In the News ...
NSDJA to Become AMD
In October 2002, the National Sash and Door Jobbers Association’s (NSDJA) board of directors voted to recommend a name change for the association. During the month of May 2003, all 204 jobber home offices received a package of information and a ballot in order to obtain a vote by proxy. The association felt the benefit of this process was to allow for interpersonal discussion and a review by all jobber members.
By the deadline of June 27, 2003, NSDJA headquarters had received 124 ballots in favor of changing the name to the Association of Millwork Distributors (AMD). Reminder cards to vote, in addition to follow-up telephone calls, were made to ask all those who did not respond.
The official announcement will take place on October 15, 2003, as a component of the Awards Breakfast to be held at the 40th Annual NSDJA Convention in Orlando, Fla.
After the official announcement, AMD will be the name used for the association.
(See NSDJA Headlines on page 8 for more on the name change.)
Louisiana-Pacific Is Contemplating Relocation
Louisiana-Pacific (LP) will announce at the end of this month whether or not it will keep its headquarters in Portland or move to Charlotte, N.C.; Nashville, Tenn.; or Richmond, Va., reported the Associated Press on July 30, 2003.
“Any one of those will be a fine location,” said Mark A. Suwyn, the company’s chairperson and chief executive officer. “Now we’re working on the details to pick which one of the four to be in.”
Each city and its state, including Portland and Oregon, have offered incentive programs or are working out offers, Suwyn said.
He said the company, which was founded in Portland 31 years ago, would move closer to its growing operations in the Midwest and South. About 160 people work at LP’s headquarters in downtown Portland.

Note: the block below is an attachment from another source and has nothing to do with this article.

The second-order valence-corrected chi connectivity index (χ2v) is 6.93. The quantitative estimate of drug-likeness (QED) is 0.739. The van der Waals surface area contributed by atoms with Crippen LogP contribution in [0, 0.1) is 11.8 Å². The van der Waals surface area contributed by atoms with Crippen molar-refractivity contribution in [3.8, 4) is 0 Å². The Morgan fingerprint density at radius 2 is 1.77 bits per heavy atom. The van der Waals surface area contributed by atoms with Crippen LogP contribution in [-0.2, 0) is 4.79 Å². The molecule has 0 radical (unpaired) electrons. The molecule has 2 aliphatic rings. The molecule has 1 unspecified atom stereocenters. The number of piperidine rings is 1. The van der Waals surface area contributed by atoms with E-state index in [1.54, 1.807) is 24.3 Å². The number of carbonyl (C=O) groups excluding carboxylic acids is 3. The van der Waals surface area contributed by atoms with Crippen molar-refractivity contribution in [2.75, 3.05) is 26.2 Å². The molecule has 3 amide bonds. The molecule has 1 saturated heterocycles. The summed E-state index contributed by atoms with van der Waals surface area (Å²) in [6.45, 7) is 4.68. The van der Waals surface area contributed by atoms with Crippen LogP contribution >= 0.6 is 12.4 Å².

LP had sold about a third of its assets in the last year as it has struggled to reverse three years of financial losses and a junk-bond credit rating. The company plans to sell its eight lumber mills and two hardboard plants, most of which are located in the Northwest. Its plants make oriented strand board, a paneling product that is taking market share from plywood steadily, and which mainly feed East Coast and Midwest housing markets.
“We’d be pretty irresponsible not to make this kind of a move at this time,” Suwyn said.
Yet, Suwyn acknowledged, almost all Portland-area LP employees oppose a headquarters change.
NAFTA Rejects Duties on Canadian Lumber
A North American Free Trade Agreement (NAFTA) panel has rejected the 19-percent countervailing duties on Canadian lumber imports. The ruling was made by the panel on August 13.
“The NAFTA decision on countervailing duties reaffirms a similar ruling by the World Trade Organization (WTO) several [weeks before] that found that countervailing duties imposed by the U.S. Commerce Department on imports of Canadian softwood lumber were based on an invalid calculation that Canadian producers were subsidized,” said Bobby Rayburn, first vice president of the National Association of Home Builders of Atlanta and a home builder from Jackson, Miss.